Santa Clara County announced Wednesday a new public health order forcing local health care providers -- including Kaiser Permanente and Sutter Health -- to provide quick and easy access to COVID-19 testing, following widespread complaints that residents have been wrongly denied tests.
The order, which goes into effect Sept. 25, comes after months of pressure by county officials to get private hospitals to ramp up testing, giving teeth to requirements that have been largely ignored since June.
Essential workers and those who come in contact with a confirmed case of COVID-19 are entitled to a test by any health care provider that has an acute care hospital in Santa Clara County, regardless of whether they show any symptoms. But county officials say those requirements have not been met, and people are routinely being denied a test or are forced to navigate a labyrinthine process to get tested.
Santa Clara County Health Officer Sara Cody said testing must ramp up in order to get a handle on the virus, particularly as schools begin to reopen. About 40% of people with COVID-19 may not show any symptoms at all, she said, making it more important for tests to be easily accessible and widely available.
"if you don't know you have COVID, you can't take measures to protect people in your household or your workplace or anywhere else," Cody said during a virtual press conference announcing the order.
Kaiser Permanente, Stanford, Sutter Health and El Camino Hospital are all included in the public health order. Recent data suggests that all four have not provided enough tests to meet the county's requirements, leaving it up to the county's health care system to pick up the slack.
In the week of Aug. 31 through Sept. 6, Santa Clara County provided 13,072 COVID-19 tests, followed by Kaiser at 4,261 and Stanford at 3,243.
Cody was joined Wednesday by a coalition of 10 mayors across Santa Clara County, including Mountain View Mayor Margaret Abe-Koga and Palo Alto Mayor Adrian Fine. During the Zoom call, Fine said his city is blessed with world-class hospitals that have stepped up to test essential workers, but that more needs to be done to increase capacity. Every time the city hosts a COVID-19 testing site with the county, he said, there is a line around the block.
"I've heard far too many stories that tests are hard to find, hard to get and take too long to get useful results," Fine said.
Under the new order, large health care providers are required to provide immediate testing to any county resident who shows up in person with symptoms of COVID-19, has been exposed to a confirmed case or has been referred for testing by the county's public health department. If residents ask for a test online or by phone, they must be provided a test no later than the following day.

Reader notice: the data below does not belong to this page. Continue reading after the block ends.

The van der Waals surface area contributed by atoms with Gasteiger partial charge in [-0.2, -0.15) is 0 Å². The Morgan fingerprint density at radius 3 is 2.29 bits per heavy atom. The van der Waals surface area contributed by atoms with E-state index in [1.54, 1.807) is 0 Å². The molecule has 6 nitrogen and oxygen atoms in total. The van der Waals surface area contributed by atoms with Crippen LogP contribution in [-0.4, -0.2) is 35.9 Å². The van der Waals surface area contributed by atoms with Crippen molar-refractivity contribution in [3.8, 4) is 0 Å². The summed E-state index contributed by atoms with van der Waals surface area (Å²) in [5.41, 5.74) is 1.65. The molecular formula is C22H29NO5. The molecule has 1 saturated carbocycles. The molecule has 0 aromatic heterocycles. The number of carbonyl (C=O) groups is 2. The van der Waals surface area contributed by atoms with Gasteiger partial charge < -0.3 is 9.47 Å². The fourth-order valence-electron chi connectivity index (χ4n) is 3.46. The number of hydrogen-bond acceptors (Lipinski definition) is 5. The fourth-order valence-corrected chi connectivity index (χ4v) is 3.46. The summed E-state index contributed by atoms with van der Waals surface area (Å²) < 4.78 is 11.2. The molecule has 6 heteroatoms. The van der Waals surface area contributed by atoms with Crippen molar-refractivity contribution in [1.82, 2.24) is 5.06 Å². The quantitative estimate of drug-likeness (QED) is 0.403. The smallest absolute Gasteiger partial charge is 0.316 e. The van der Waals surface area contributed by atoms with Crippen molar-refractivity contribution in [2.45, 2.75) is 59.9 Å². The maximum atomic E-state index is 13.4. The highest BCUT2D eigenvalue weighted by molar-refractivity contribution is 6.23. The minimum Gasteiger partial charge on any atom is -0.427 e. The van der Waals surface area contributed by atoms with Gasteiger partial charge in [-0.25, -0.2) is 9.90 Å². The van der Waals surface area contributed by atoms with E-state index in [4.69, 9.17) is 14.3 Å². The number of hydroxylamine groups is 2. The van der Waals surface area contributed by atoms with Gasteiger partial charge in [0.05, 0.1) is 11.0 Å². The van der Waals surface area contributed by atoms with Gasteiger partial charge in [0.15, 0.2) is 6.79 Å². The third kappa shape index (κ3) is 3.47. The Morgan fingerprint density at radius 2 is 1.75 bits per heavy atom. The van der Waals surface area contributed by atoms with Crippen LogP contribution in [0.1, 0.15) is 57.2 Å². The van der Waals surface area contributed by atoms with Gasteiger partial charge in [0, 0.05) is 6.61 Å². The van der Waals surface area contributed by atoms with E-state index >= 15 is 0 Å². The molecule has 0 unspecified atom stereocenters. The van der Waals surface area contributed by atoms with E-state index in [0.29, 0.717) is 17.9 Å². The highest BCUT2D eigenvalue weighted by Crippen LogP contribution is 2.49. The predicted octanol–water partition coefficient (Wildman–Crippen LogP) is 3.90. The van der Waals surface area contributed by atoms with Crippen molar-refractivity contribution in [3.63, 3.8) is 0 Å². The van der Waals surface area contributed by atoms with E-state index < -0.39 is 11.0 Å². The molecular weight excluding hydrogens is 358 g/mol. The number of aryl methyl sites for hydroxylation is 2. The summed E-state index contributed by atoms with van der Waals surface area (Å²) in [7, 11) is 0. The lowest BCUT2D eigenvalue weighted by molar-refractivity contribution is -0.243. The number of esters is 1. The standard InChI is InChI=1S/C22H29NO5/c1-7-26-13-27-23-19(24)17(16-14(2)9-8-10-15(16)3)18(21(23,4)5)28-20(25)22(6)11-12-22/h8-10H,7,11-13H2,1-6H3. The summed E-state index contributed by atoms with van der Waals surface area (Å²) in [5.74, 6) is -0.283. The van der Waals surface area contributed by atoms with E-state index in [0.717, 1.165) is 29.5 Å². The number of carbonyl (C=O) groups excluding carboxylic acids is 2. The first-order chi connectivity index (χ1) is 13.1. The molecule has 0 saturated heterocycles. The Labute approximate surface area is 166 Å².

Hospitals are given more flexibility for essential workers, and are obligated to provide a test within three business days. In all cases, test results must be given within three days of the test.
Essential workers eligible for tests include teachers, school staff, grocery store clerks, first responders and health care workers.
The testing order also prohibits any practice that would discourage or delay access to COVID-19 tests, said County Counsel James Williams, which is a direct response to widespread reports that hospitals have made it difficult for residents to get tested. Under the new testing order, hospitals must provide information on testing availability -- consistent with the new county health order -- on websites, in waiting rooms and in promotional materials related to COVID-19.
"Too many people still don't know they can, and have the right, to get tested through their health care providers," Williams said.
Bay Area hospital officials have criticized the county's testing order for being unrealistic, and said that supply chain shortages out of their control have made it difficult to expand testing capacity beyond the patients who need it most. But County Supervisor Joe Simitian said organizations like Kaiser and Sutter have the resources to ramp up testing and finally come into compliance with testing requirements that have technically been in effect since June 10.
"There really is no excuse for large health care systems not to have stepped up and done their fair share and comply with the public health order," Simitian said.
Another incentive for boosting COVID-19 testing is the prospect of more businesses and schools reopening in Santa Clara County. Under the state's new tiered framework, counties that can achieve higher levels of testing are able to open more sectors of the economy -- including indoor dining and other services that have been prohibited since March. San Jose Mayor Sam Liccardo said reopening depends on the county's ability to test, and that it's time for private health care providers to step up.
"The only way we're really going to beat this virus is by having all of our health care providers pushing with us," Liccardo said.
Anyone who believes hospitals are violating the public health order can file a complaint with the county at scccovidconcerns.org. Under a county law passed last month, businesses that violate public health orders can be fined for up to $5,000.